'Extending Students' Thinking' (1976) 30m, uncredited director. In this
classic of pedagogical film, UCLA's Dr. Madeline Hunter here explains Bloom's
Taxonomy to instructional aides in one of the twelve films in the 'Aide-ing in
Education' series. Shows the usefulness of this taxonomy through many practical
examples of real classroom episodes. Exemplifies each step of Bloom's process by
questioning the students appropriately. Described are
used are 'Goldilocks and the Three Bears' and a story by William Saroyan. The
unnamed aide wears a very short miniskirt while seated and reading to children,
reflective of the era.
Hunter was one of the more influential educational theorists of the 20th
century. This film underscores why.
'Glass' (1965) 11m, dir. Bert Haanstra. A documentary on the art of glass-blowing, including scenes of ancient methods of blowing and modern mechanical processes. Synchronized with a jazz score by Theo Loevendie and the Quintet Piw Jacobs. Shows a hand-blower smoking a churchwarden pipe and scenes depicting pitfalls of mechanization process.
'IBM 3650' (1974) 30m, dir. Phil Coulter). A marketing film produced for for IBM , the film shows the IBM 3650 Retail Store System, which was one of the first fully integrated, bar code based, sales and inventory systems. Several large components were part of the complete package, including tag printers, readers and mass storage.
Ornithology Special: We have a number of short bird films by directors such as Olin Sewall Pettingill Jr., Murl Deusing, and Dan Gibson. Contact us for the bird(s) of your choice, and we'll recommend a film that is appropriate.
'San Jose 70/71' (1971) 27m, unknown director. This defines the concept of 'lost' film. The credits having been stripped off somewhere in the distant past, no one seems to know who produced this film, but it's brightly optimistic tone is indicative of the youthful energy of this city of only 500,000 people. Here we visit City Hall, with Ron James as mayor, the impossibly young future mayors Norman Mineta and Janet Gray Hayes, and their Council counterparts Virginia Schaeffer, Joe Colla, Walter Hays, Kurt Gross, and the ever-testy Dave Goglio. A city with a future! The redevelopment agency is hard at work here, bringing you the spanking new Park Center Plaza development, and the highly touted, remarkable Performing Arts Center, just beginning construction, which will finally put San Jose on the cultural map of the nation.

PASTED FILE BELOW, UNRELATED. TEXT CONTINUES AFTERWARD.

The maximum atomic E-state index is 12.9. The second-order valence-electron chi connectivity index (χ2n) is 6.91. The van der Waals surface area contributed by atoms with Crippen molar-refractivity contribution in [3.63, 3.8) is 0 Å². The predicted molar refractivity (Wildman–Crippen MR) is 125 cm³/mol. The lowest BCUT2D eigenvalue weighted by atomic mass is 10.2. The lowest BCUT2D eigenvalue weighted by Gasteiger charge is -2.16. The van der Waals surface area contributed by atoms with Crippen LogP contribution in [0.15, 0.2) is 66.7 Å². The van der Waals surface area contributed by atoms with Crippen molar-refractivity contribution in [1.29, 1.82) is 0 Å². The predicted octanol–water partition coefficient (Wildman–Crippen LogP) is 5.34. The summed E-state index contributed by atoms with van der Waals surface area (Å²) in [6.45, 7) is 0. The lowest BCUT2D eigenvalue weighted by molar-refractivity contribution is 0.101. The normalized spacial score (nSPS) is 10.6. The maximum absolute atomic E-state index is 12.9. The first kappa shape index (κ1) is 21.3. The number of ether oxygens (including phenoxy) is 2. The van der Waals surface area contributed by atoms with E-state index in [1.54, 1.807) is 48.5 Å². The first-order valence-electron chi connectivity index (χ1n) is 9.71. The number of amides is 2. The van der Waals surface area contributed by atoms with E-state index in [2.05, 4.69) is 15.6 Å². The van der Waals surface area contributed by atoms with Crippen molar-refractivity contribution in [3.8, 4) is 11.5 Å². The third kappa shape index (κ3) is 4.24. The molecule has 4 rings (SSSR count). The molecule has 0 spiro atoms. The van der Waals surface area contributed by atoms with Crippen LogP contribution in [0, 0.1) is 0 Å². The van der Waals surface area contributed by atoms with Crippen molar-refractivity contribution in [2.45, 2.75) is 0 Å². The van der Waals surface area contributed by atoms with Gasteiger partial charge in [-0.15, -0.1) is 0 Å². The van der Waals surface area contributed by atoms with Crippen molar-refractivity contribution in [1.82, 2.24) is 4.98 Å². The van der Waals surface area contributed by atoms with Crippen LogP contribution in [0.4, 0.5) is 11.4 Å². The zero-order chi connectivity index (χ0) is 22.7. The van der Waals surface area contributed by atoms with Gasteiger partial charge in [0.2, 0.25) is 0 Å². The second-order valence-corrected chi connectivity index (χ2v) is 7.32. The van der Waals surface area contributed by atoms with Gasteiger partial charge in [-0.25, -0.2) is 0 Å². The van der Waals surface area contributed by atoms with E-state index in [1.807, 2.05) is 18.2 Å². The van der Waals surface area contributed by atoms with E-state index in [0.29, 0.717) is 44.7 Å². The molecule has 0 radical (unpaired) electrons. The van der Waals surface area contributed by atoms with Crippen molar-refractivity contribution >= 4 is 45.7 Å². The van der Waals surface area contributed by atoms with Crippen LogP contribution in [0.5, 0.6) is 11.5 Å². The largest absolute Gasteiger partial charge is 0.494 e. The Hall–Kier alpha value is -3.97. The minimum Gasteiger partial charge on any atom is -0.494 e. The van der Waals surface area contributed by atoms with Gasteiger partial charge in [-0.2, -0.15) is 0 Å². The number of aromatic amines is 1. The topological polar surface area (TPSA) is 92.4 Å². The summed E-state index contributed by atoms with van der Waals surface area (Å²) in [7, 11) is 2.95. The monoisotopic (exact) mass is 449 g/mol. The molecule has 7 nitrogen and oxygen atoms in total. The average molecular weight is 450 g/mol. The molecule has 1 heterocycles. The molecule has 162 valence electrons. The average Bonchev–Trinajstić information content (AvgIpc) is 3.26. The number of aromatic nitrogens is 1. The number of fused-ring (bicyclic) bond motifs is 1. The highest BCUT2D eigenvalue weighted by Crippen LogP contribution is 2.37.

'Let Them Come with Rain' (1975), 20m, dir. Martin Bunnell. With an adult literacy rate of 83% and a strong economy, Botswana is an African success story. But it wasn't always like that. This landmark United Nations films shows how early steps were taken to evolve the country into what it is today. Partly ethnographic, the filmshows a traditional country wedding. It also features historical figures such as President Sir Seretse Khama, VP Quett Masire, Minister of Economy Quill Herman, and Swaneng Hill School founder and principal Patrick van Rensburg.
'VD' (1972) 26m. dir. Richard Leacock. Presents interviews with actual patients and physicians in which symptoms and treatment are explained to dispel much of the mystery surrounding venereal diseases. Shows Project Venus, a teen-run hotline in Philadelphia, and other clinics, including one in Boulder, CO, and actual examinations. According to director Leacock, the man describing his NSU symptoms is filmmaker Stan Brakhage.
‘Whales and Whalermen’ (1970?) 15m, photographed by Dick
Reucassel, prod. Paul Hoefler. As with many Hoefler-produced films, we’re left to wonder what
percentage of the film involved him directly. What we can say is that, in the
middle of the "save the whales" business of the 70’s, Hoefler
released this film largely laudatory of the whaling industry, possibly the gruesomest, most horrifying whale hunting film ever made.
‘Anastenaria’ (1968) 20m, dir. Peter Haramis. Dionysian worship in modern Greece, with lyra, drum, and fire dancing. Anastenaria is a form of worship taking place on May 21, sanctioned by the Greek Orthodox Church. Here we experience the slaughter and communal eating of a calf, a procession and the final initiation dance.
'La Vie Dans Une Ferme Française' (1960) 11m, uncredited director. Filmed in a bucolic farm and village in La Vallée de la Seine. Draft horses, old plows and carts, no cars in village. Family life, working on farm, and village school and shop. Exceptional cinematography.